danah boyd really understands how teens interact with technology.
If you are a parent, teacher, or anyone who may come into contact with kids you need to read It’s Complicated by danah boyd (she leaves it lowercase intentionally). danah is a principal researcher at Microsoft, a professor at NYU, and one of the few voices of reason out there when it comes to kids and technology. She spent several years travelling the country and interviewing teens before writing this book. The aim of her research is to to see how teens are integrating technology into their everyday lives, and how doing so shapes their interactions with the outside world.
Far too often you encounter reports about the dangers of the internet today. Many of the fears that are voiced – those regarding bullying, addiction, and online predators for instance – while serious, are far from the epidemics they are often described as. boyd is able to create numerous talking points regarding teens and the internet without resulting to such sensationalist tactics.
“Teens are passionate about finding their place in society. What is different as a result of social media is that teens’ perennial desire for social connection and autonomy is now being expressed in networked publics.” (8)
One of the first concepts boyd introduces is that of the networked public. She essentially argues that the places where teens socialize change over time as technology and society introduce or force new ways for them to network. When she was teen the mall was the primary location where teens networked, but due to changing social norms, parenting, and outright fear-mongering kids today don’t have the same level of freedom as she once did. On the most basic level, kids are really not that different than they were 20, 40 or even 60 years ago. They crave a space where they can carve out their identities, test boundaries, build friendships, and socialize.
However, boyd points out that teens movements today are more restricted than ever before – by parents, legally imposed curfews, and even mall policies. These restrictions, coupled with the availability of online tools, push teens to create news forms of networked publics. She breaks down the issues surrounding this shift into 8 clear chapters, which can be read sequentially or on their own. As I saw it, the crux of her argument is best laid out in her own words:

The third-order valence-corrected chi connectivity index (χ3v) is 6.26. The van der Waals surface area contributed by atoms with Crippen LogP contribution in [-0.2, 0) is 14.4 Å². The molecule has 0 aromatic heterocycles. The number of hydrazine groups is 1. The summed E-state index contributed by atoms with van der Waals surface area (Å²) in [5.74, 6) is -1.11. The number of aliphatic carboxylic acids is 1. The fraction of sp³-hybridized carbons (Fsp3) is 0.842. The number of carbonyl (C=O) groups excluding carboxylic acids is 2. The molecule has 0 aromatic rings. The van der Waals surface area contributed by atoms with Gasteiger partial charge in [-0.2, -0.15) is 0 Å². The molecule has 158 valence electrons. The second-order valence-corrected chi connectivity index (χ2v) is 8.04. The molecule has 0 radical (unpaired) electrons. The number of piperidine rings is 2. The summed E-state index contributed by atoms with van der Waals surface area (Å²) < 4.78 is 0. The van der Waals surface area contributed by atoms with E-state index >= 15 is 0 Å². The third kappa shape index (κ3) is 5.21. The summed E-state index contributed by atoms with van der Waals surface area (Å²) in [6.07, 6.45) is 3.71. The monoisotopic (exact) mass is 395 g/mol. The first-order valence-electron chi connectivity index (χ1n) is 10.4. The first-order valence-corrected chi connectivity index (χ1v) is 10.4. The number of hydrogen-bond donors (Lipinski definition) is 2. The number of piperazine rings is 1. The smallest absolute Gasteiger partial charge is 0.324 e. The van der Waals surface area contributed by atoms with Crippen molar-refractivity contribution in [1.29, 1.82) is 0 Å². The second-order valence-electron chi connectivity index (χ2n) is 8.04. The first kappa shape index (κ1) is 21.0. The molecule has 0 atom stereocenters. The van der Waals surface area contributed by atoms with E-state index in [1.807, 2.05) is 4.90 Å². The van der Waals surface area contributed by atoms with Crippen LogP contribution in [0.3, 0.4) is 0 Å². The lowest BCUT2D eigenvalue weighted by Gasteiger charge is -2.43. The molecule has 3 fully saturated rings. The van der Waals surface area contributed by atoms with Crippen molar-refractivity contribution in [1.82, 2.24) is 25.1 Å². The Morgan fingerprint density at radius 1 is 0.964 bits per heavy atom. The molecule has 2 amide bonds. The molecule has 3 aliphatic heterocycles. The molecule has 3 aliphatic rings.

“…the mere existence of new technology neither creates nor magically solves cultural problems.” (156)
The key here is that teens’ use of the internet should not be demonized or ignored. The internet is no panacea, but it can hardly be seen as the source of all that ails society. Instead, the internet and teens interactions with social media serve as a kind of bellwether, reflecting troubling trends that already exist in society. We, the adults in these teens’ lives, should use their interactions with this technology to create entry points into talking about real-world issues. When we see teens struggling online we should pause and look at the other issues which may have led to this point, rather than taking away their phones or disconnecting the internet.
If you’re intrigued, I highly encourage you to either read the book or listen to boyd discussing this on a podcast (link below). boyd addresses all of these issues in far more detail than I do in this post, but I don’t want to ruin the experience of reading this great book for you, Once you read it, I look forward to hearing what you think about it.
New Books in Sociology covering danah boyd, “It’s Complicated: The Social Lives of Networked Teens”